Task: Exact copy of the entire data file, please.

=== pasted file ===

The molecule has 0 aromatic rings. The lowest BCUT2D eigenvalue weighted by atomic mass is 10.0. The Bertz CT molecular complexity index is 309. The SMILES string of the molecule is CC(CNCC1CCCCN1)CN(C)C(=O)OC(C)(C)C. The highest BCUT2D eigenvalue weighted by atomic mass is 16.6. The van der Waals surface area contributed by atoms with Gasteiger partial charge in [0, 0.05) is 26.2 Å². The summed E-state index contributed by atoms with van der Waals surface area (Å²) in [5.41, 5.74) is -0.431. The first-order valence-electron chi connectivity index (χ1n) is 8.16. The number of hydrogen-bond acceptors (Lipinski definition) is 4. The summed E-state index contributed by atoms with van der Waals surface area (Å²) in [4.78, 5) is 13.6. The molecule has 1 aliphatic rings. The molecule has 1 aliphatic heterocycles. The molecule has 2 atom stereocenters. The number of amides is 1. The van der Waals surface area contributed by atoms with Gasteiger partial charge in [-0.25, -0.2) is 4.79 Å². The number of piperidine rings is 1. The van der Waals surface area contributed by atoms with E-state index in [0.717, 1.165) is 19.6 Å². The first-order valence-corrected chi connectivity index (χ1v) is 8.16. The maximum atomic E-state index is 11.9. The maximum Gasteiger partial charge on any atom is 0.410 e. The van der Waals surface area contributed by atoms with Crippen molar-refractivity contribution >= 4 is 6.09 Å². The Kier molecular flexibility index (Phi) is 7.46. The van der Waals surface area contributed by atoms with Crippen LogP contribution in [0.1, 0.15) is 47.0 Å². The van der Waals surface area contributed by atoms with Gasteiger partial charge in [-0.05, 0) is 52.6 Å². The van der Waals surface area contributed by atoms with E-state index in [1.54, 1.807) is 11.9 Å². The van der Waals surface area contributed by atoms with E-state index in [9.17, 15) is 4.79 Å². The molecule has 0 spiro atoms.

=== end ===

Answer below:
The molecule has 0 aromatic rings. The lowest BCUT2D eigenvalue weighted by atomic mass is 10.0. The Bertz CT molecular complexity index is 309. The SMILES string of the molecule is CC(CNCC1CCCCN1)CN(C)C(=O)OC(C)(C)C. The highest BCUT2D eigenvalue weighted by atomic mass is 16.6. The van der Waals surface area contributed by atoms with Gasteiger partial charge in [0, 0.05) is 26.2 Å². The summed E-state index contributed by atoms with van der Waals surface area (Å²) in [5.41, 5.74) is -0.431. The first-order valence-electron chi connectivity index (χ1n) is 8.16. The number of hydrogen-bond acceptors (Lipinski definition) is 4. The summed E-state index contributed by atoms with van der Waals surface area (Å²) in [4.78, 5) is 13.6. The molecule has 1 aliphatic rings. The molecule has 1 aliphatic heterocycles. The molecule has 2 atom stereocenters. The number of amides is 1. The van der Waals surface area contributed by atoms with Gasteiger partial charge in [-0.25, -0.2) is 4.79 Å². The number of piperidine rings is 1. The van der Waals surface area contributed by atoms with E-state index in [0.717, 1.165) is 19.6 Å². The first-order valence-corrected chi connectivity index (χ1v) is 8.16. The maximum atomic E-state index is 11.9. The maximum Gasteiger partial charge on any atom is 0.410 e. The van der Waals surface area contributed by atoms with Crippen molar-refractivity contribution >= 4 is 6.09 Å². The Kier molecular flexibility index (Phi) is 7.46. The van der Waals surface area contributed by atoms with Crippen LogP contribution in [0.1, 0.15) is 47.0 Å². The van der Waals surface area contributed by atoms with Gasteiger partial charge in [-0.05, 0) is 52.6 Å². The van der Waals surface area contributed by atoms with E-state index in [1.54, 1.807) is 11.9 Å². The van der Waals surface area contributed by atoms with E-state index in [9.17, 15) is 4.79 Å². The molecule has 0 spiro atoms.